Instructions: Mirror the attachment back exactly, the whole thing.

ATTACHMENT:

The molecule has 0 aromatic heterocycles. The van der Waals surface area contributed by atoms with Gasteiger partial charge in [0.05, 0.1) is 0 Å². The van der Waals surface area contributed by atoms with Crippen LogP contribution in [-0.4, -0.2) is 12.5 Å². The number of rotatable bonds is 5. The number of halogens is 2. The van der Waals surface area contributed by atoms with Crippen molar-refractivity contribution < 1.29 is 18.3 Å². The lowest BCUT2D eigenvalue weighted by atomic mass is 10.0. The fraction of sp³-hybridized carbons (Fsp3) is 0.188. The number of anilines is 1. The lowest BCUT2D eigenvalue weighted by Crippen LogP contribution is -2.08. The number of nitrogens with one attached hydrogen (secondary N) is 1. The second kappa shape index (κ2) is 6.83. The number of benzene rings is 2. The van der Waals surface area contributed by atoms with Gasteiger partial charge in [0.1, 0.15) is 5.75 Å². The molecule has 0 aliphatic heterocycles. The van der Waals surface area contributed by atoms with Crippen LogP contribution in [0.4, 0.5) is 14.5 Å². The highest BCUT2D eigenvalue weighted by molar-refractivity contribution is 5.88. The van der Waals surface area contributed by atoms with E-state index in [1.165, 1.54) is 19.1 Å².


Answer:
The molecule has 0 aromatic heterocycles. The van der Waals surface area contributed by atoms with Gasteiger partial charge in [0.05, 0.1) is 0 Å². The van der Waals surface area contributed by atoms with Crippen LogP contribution in [-0.4, -0.2) is 12.5 Å². The number of rotatable bonds is 5. The number of halogens is 2. The van der Waals surface area contributed by atoms with Crippen molar-refractivity contribution < 1.29 is 18.3 Å². The lowest BCUT2D eigenvalue weighted by atomic mass is 10.0. The fraction of sp³-hybridized carbons (Fsp3) is 0.188. The number of anilines is 1. The lowest BCUT2D eigenvalue weighted by Crippen LogP contribution is -2.08. The number of nitrogens with one attached hydrogen (secondary N) is 1. The second kappa shape index (κ2) is 6.83. The number of benzene rings is 2. The van der Waals surface area contributed by atoms with Gasteiger partial charge in [0.1, 0.15) is 5.75 Å². The molecule has 0 aliphatic heterocycles. The van der Waals surface area contributed by atoms with Crippen LogP contribution in [0.4, 0.5) is 14.5 Å². The highest BCUT2D eigenvalue weighted by molar-refractivity contribution is 5.88. The van der Waals surface area contributed by atoms with E-state index in [1.165, 1.54) is 19.1 Å².